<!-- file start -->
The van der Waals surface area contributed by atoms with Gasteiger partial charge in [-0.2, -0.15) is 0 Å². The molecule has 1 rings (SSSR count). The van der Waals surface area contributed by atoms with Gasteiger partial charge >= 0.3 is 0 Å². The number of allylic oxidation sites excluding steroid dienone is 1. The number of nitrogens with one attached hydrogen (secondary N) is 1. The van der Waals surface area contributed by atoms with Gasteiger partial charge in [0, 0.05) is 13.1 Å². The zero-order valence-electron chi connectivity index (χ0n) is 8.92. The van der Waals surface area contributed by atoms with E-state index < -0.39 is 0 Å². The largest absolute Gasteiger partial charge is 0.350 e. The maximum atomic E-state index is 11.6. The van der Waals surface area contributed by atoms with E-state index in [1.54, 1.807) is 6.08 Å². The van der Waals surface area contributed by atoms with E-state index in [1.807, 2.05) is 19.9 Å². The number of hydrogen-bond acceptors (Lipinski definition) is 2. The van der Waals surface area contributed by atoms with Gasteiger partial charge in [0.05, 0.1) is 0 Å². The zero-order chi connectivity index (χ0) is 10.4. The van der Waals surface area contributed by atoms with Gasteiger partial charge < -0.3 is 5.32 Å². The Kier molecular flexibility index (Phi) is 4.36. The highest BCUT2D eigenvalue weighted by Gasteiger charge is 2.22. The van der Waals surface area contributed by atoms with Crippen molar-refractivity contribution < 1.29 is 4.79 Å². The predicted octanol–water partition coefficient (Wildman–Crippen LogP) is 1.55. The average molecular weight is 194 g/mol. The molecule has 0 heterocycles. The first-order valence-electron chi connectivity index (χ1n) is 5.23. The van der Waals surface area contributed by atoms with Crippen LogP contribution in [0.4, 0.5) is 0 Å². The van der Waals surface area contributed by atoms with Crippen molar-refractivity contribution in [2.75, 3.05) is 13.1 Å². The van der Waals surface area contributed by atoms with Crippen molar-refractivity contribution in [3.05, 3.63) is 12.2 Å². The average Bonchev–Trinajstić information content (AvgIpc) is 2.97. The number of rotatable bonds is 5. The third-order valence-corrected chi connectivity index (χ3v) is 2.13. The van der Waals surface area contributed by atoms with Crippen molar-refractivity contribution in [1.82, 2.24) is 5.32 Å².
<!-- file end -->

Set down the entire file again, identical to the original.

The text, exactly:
The van der Waals surface area contributed by atoms with Gasteiger partial charge in [-0.2, -0.15) is 0 Å². The molecule has 1 rings (SSSR count). The van der Waals surface area contributed by atoms with Gasteiger partial charge >= 0.3 is 0 Å². The number of allylic oxidation sites excluding steroid dienone is 1. The number of nitrogens with one attached hydrogen (secondary N) is 1. The van der Waals surface area contributed by atoms with Gasteiger partial charge in [0, 0.05) is 13.1 Å². The zero-order valence-electron chi connectivity index (χ0n) is 8.92. The van der Waals surface area contributed by atoms with E-state index < -0.39 is 0 Å². The largest absolute Gasteiger partial charge is 0.350 e. The maximum atomic E-state index is 11.6. The van der Waals surface area contributed by atoms with E-state index in [1.54, 1.807) is 6.08 Å². The van der Waals surface area contributed by atoms with E-state index in [1.807, 2.05) is 19.9 Å². The number of hydrogen-bond acceptors (Lipinski definition) is 2. The van der Waals surface area contributed by atoms with Gasteiger partial charge in [0.05, 0.1) is 0 Å². The zero-order chi connectivity index (χ0) is 10.4. The van der Waals surface area contributed by atoms with Gasteiger partial charge < -0.3 is 5.32 Å². The Kier molecular flexibility index (Phi) is 4.36. The highest BCUT2D eigenvalue weighted by Gasteiger charge is 2.22. The van der Waals surface area contributed by atoms with Crippen molar-refractivity contribution < 1.29 is 4.79 Å². The predicted octanol–water partition coefficient (Wildman–Crippen LogP) is 1.55. The average molecular weight is 194 g/mol. The molecule has 0 heterocycles. The first-order valence-electron chi connectivity index (χ1n) is 5.23. The van der Waals surface area contributed by atoms with Crippen LogP contribution in [0.4, 0.5) is 0 Å². The van der Waals surface area contributed by atoms with Crippen molar-refractivity contribution in [2.75, 3.05) is 13.1 Å². The van der Waals surface area contributed by atoms with Crippen molar-refractivity contribution in [3.05, 3.63) is 12.2 Å². The average Bonchev–Trinajstić information content (AvgIpc) is 2.97. The number of rotatable bonds is 5. The third-order valence-corrected chi connectivity index (χ3v) is 2.13. The van der Waals surface area contributed by atoms with Crippen molar-refractivity contribution in [1.82, 2.24) is 5.32 Å².